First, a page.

North Park Campus Facilities, Landscaping Improved During Summer Months
Design and site work initiated for planned Science and Community Life Building
CHICAGO — (August 18, 2011) As students, faculty, and staff return to the North Park University campus for the 2011-2012 academic year they will see some impressive physical improvements to buildings and campus landscaping.
Significant projects include renovations inside and outside of Sohlberg Hall, including transplanting of large Norway spruce trees around it from the site of the anticipated new Science and Community Life Building, and construction of a simulation laboratory for the School of Nursing adjacent to the Health and Counseling Center on north side of the campus on Foster Avenue.
In addition, architects and consultants have been working to establish design parameters for science labs and research spaces in the planned Science and Community Life Building, wrote Dr. David L. Parkyn, North Park president, in a July 1 communication to the University. Science faculty members are assisting them, and designs are being developed for each floor. Other activities related to site preparation included site borings, civil engineering surveys, and utility assessments, he wrote.
The proposed science and community life building is part of Campaign North Park, a fund raising effort for the new building, the University’s Annual Fund, scholarships, and support for Chicago-based academic programs and faculty development. The anticipated building site is on the north side of the central green space.
Sohlberg Hall has undergone considerable work inside and outside, said Carl Balsam, executive vice president and chief financial officer. The building’s entry lounge has been refurbished, and living spaces have been repainted and re-carpeted, he said. Doors have been replaced and keyless, ID-operated electronic locks have been installed, Balsam said.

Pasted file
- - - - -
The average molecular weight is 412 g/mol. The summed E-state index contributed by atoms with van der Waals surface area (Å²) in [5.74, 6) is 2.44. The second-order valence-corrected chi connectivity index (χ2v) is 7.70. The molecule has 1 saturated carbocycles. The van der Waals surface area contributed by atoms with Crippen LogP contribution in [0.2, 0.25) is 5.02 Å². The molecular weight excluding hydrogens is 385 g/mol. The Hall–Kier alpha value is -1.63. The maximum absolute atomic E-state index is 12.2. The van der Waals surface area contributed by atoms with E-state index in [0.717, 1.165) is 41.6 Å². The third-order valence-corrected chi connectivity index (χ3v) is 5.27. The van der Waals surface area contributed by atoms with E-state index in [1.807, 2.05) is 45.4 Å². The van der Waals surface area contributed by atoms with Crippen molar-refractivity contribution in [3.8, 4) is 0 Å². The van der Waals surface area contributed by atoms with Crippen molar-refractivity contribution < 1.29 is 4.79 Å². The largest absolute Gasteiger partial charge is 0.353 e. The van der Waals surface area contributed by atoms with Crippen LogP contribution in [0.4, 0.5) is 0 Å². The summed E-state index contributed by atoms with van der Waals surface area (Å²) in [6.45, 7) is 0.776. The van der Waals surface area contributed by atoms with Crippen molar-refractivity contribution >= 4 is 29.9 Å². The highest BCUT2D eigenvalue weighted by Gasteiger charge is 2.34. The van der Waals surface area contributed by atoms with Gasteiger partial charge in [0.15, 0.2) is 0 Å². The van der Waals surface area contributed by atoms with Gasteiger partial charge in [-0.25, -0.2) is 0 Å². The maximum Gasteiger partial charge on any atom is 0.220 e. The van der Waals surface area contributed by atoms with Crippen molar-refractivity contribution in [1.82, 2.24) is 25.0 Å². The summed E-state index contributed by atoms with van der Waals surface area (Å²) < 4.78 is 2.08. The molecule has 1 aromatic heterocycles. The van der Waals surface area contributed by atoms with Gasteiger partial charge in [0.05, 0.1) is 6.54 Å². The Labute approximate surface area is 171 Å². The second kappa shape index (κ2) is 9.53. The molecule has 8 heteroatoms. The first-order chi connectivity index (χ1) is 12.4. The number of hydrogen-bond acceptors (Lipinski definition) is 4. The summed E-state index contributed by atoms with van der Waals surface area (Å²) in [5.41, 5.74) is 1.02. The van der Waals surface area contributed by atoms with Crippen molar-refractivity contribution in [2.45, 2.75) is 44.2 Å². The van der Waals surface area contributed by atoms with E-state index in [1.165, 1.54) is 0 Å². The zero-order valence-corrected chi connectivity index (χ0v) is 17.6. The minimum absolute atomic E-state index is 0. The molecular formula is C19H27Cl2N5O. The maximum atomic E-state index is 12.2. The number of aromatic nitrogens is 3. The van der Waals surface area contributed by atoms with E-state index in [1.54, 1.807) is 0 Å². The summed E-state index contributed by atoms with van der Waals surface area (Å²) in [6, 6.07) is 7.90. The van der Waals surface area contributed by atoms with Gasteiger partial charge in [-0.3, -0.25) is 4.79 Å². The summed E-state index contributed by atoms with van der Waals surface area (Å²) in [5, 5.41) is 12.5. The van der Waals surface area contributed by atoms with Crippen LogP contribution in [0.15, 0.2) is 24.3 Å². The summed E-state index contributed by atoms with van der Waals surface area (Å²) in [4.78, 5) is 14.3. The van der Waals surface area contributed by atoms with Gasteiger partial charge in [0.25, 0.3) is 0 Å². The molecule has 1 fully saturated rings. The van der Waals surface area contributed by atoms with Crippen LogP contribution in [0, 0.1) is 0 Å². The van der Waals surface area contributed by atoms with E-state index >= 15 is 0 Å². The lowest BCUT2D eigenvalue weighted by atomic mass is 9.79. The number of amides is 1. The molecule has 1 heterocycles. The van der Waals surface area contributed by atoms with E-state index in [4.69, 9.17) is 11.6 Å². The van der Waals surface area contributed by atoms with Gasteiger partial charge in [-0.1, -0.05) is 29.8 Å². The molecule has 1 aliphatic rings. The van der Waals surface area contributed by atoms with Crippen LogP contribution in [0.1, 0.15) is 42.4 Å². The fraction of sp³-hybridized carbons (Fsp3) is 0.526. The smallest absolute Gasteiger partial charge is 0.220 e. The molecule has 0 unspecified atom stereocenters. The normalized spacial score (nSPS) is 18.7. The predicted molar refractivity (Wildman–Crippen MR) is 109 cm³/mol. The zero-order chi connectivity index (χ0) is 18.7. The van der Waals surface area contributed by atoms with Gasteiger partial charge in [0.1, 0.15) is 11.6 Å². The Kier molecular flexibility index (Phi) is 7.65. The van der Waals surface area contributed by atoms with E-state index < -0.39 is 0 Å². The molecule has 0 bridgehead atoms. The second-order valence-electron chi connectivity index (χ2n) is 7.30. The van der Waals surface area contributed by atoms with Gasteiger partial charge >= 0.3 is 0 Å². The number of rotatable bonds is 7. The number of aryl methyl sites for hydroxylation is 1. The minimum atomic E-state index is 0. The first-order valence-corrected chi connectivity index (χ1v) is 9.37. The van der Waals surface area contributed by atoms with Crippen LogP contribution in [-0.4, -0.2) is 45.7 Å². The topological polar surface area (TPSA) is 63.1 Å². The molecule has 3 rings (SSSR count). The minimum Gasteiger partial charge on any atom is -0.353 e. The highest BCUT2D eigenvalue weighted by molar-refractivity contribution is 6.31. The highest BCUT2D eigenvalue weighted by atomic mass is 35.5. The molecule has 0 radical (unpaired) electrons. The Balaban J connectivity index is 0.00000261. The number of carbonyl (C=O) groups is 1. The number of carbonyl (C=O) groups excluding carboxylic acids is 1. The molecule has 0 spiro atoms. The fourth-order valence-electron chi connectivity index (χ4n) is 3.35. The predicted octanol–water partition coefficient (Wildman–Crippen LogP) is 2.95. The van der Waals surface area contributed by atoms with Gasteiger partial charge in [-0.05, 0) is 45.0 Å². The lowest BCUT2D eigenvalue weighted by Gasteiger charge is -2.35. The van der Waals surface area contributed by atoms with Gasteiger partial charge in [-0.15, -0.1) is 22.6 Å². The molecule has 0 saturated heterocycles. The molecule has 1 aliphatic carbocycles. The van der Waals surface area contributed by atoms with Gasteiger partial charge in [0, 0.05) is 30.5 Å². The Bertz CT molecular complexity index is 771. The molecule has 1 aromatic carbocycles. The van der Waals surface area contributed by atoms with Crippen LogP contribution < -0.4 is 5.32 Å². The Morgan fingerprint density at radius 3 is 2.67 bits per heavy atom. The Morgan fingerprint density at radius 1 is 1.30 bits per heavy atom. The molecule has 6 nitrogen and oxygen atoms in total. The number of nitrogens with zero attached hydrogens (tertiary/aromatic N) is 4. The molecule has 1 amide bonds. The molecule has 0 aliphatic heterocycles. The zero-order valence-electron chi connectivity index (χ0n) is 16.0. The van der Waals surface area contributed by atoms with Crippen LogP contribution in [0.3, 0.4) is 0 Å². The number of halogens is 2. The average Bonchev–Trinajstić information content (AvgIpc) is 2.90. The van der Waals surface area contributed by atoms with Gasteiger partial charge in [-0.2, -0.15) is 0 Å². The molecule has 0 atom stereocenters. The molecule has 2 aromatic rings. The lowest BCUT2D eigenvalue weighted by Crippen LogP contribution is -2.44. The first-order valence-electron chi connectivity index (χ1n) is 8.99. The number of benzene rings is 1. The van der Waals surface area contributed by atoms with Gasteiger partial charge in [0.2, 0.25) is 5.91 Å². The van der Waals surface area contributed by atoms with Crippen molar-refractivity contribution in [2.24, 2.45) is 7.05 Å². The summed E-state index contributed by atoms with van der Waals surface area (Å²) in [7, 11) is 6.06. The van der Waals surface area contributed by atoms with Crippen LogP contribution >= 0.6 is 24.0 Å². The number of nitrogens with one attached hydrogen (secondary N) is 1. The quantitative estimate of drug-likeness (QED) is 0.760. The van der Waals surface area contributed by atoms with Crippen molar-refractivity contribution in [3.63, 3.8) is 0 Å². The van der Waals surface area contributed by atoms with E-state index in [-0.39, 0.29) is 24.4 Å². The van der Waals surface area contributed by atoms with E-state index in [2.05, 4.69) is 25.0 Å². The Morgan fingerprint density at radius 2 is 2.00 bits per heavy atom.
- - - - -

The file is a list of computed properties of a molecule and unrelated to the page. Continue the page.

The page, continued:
Landscaping around Sohlberg has been improved, including new entry steps and new plantings. Four large trees were moved to the Sohlberg building from an area labeled by administrators some years ago as a “temporary nursery” in anticipation of future construction, Balsam said. “We want to repurpose as much of the plants and trees from the ‘nursery’ area as we can,” he said.
In addition, a mulberry tree on the site was removed. The wood was harvested and stored for potential reuse as special architectural elements and/or furniture in the new building.
Parkyn said the simulation lab is a high-tech nursing lab that will be used “to simulate and record hospital training sessions in which nursing students respond to a variety of changing patient conditions."
"This is a project of considerable scope and will offer a substantially improved teaching and learning environment for students in the School of Nursing,” he said.
The lab is nearing completion, and the school expects the lab will be ready for student use shortly after Labor Day, said Dr. Linda R. Duncan, dean of the School of Nursing.
Other improvements to the North Park campus include replacing windows, doors, and locks on the Lund Apartments; roof and gutter replacement on the Student Services Building, permanently repairing damage from a spring storm during the last academic year; repainting classrooms, offices, and hallways, plus replacement of some furniture and carpeting, in Nyvall Hall; replacing chairs in the Magnuson Campus Center; and ongoing apartment maintenance in residences used by seminary and undergraduate students.
This fall, significant improvements will begin in Carlson Tower including replacing elevator cars, retrofitting sprinkler systems, and installing a new fire alarm protection system, Balsam said.
For further information or resources, contact John Brooks, Director of Media Relations and News, via email or at (773) 244-5522.
Visit the campus for an in-person tour.